Comparing these capabilities with the needs of the coatings industry underlines the potential value of light scattering detection for this sector.

Equation 2 Click to enlarge

Light Scattering Theory

A brief introduction to light scattering theory provides a secure foundation for assessing the relative merits of different light scattering detector designs.

Light illuminating a molecule is scattered by that molecule across a range of angles at varying intensity. Scattered light intensity and the weight average molecular weight of the molecule are linked by the Rayleigh equation, where Rθ=0 is the scattering at a zero degree angle to the incident light, Mw is the weight average molecular weight, c is the concentration of the solution, K is an optical constant that includes dn/dc, the rate of change of refractive index with concentration, and A2 is the second virial coefficient.

For dilute solutions, typical of those used for GPC, the concentration-dependent term can be ignored and the equation reduces to a simpler form. This equation directly relates scattered light to molecular weight, however, it is important to note that the equation is expressed in terms of the scattered light measured at a zero degree angle, relative to the incident beam.

Figure 1 Click to enlarge

In practice, it is impossible to measure the intensity of scattered light at a zero angle because of the intensity of the incident laser beam (Figure 1). Light scattering detectors must therefore measure at some other angle and determine scattered light intensity at zero degrees from this value. This is clearly a complicating factor.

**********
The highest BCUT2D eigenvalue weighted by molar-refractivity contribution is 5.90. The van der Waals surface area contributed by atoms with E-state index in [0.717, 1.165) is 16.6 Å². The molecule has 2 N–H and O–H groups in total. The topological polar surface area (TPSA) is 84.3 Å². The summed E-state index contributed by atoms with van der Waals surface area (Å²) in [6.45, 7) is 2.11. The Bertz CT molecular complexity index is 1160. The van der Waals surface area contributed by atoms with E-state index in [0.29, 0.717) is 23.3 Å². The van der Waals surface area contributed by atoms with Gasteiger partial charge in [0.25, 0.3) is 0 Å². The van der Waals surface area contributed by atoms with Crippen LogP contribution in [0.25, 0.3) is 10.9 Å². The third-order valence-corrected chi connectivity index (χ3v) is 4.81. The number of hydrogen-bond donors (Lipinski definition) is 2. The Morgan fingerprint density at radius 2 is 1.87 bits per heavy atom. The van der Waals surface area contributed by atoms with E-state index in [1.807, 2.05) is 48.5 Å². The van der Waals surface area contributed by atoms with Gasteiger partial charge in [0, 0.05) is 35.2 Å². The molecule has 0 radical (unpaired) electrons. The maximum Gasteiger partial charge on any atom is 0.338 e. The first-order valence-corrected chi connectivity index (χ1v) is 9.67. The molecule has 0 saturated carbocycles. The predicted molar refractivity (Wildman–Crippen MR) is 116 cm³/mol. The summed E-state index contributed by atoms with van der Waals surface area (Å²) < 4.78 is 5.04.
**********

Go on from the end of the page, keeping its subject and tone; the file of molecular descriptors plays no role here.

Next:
Unfortunately the intensity of scattered light produced by a molecule varies with both the scattering angle and the size of molecule being measured. For very small molecules, scattering intensity can be considered to be independent of measurement angle, but for molecules of any significant size, (>12 nm radius)(1) the influence of angle on scattering intensity cannot be ignored.

Figure 2 Click to enlarge

Figure 2 illustrates how scattering intensity may vary, but this variation is neither constant nor readily predictable. When measuring at angles other than zero, extrapolating to zero is not always straightforward.

Choices for Light Scattering Detector Design

In the design of light scattering detectors there are three ways of overcoming the fundamental  problems of having to measure an angle other than zero degrees to the incident beam. These are:

  • Multi-angle light scattering (MALS). Measure the scattered light at two or more angles and extrapolate the data back to estimate the scattered light intensity at zero degrees.

  • Right-angle light scattering (RALS)/viscometry. Measure the scattered light at 90º and use viscosity data to estimate the scattered light intensity at zero degrees.

  • Low-angle light scattering (LALS). Measure at a very low angle, close enough to zero that the angular effects are negligible and no correction is needed.

All three options are commercially available.

Multi-angle detection avoids the technical difficulties of measuring close to the incident beam but doesn’t measure molecular weight directly. All multi-angle systems work in the same way but vary according to the number of detectors and the angles at which the light is measured. In each case measurements are taken at two or more angles and the results are then extrapolated.